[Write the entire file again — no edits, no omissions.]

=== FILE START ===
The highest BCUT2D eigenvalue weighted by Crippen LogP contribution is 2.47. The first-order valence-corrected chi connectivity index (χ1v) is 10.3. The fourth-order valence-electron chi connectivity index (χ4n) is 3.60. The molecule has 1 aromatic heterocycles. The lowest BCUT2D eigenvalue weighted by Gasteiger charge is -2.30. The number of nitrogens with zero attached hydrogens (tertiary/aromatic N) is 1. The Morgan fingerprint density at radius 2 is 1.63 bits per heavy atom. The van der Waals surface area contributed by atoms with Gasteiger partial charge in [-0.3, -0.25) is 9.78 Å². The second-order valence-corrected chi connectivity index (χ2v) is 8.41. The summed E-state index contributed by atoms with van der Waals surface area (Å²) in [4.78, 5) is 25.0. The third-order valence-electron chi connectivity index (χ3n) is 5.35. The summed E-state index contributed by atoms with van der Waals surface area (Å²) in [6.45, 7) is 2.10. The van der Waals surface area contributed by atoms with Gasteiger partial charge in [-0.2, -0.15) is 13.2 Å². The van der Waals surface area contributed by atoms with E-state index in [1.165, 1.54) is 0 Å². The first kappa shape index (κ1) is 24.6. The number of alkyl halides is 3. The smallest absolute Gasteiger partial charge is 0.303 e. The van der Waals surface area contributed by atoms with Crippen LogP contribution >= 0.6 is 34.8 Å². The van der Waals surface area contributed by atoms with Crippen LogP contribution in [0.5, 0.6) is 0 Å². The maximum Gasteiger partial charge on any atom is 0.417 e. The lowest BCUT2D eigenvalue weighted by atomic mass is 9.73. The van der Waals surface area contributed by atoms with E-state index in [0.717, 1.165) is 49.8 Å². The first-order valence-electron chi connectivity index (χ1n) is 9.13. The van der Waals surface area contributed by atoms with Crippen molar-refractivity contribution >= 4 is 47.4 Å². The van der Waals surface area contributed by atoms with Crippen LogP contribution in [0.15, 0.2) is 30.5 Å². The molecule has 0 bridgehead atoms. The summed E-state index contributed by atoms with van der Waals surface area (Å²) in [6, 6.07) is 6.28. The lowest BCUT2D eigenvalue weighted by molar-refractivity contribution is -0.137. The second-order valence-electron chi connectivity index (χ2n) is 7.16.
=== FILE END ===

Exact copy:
The highest BCUT2D eigenvalue weighted by Crippen LogP contribution is 2.47. The first-order valence-corrected chi connectivity index (χ1v) is 10.3. The fourth-order valence-electron chi connectivity index (χ4n) is 3.60. The molecule has 1 aromatic heterocycles. The lowest BCUT2D eigenvalue weighted by Gasteiger charge is -2.30. The number of nitrogens with zero attached hydrogens (tertiary/aromatic N) is 1. The Morgan fingerprint density at radius 2 is 1.63 bits per heavy atom. The van der Waals surface area contributed by atoms with Gasteiger partial charge in [-0.3, -0.25) is 9.78 Å². The second-order valence-corrected chi connectivity index (χ2v) is 8.41. The summed E-state index contributed by atoms with van der Waals surface area (Å²) in [4.78, 5) is 25.0. The third-order valence-electron chi connectivity index (χ3n) is 5.35. The summed E-state index contributed by atoms with van der Waals surface area (Å²) in [6.45, 7) is 2.10. The van der Waals surface area contributed by atoms with Gasteiger partial charge in [-0.2, -0.15) is 13.2 Å². The van der Waals surface area contributed by atoms with E-state index in [1.165, 1.54) is 0 Å². The first kappa shape index (κ1) is 24.6. The number of alkyl halides is 3. The smallest absolute Gasteiger partial charge is 0.303 e. The van der Waals surface area contributed by atoms with Crippen LogP contribution >= 0.6 is 34.8 Å². The van der Waals surface area contributed by atoms with Crippen LogP contribution in [0.5, 0.6) is 0 Å². The maximum Gasteiger partial charge on any atom is 0.417 e. The lowest BCUT2D eigenvalue weighted by atomic mass is 9.73. The van der Waals surface area contributed by atoms with E-state index in [0.717, 1.165) is 49.8 Å². The first-order valence-electron chi connectivity index (χ1n) is 9.13. The van der Waals surface area contributed by atoms with Crippen molar-refractivity contribution >= 4 is 47.4 Å². The van der Waals surface area contributed by atoms with Crippen LogP contribution in [0.15, 0.2) is 30.5 Å². The molecule has 0 bridgehead atoms. The summed E-state index contributed by atoms with van der Waals surface area (Å²) in [6, 6.07) is 6.28. The lowest BCUT2D eigenvalue weighted by molar-refractivity contribution is -0.137. The second-order valence-electron chi connectivity index (χ2n) is 7.16.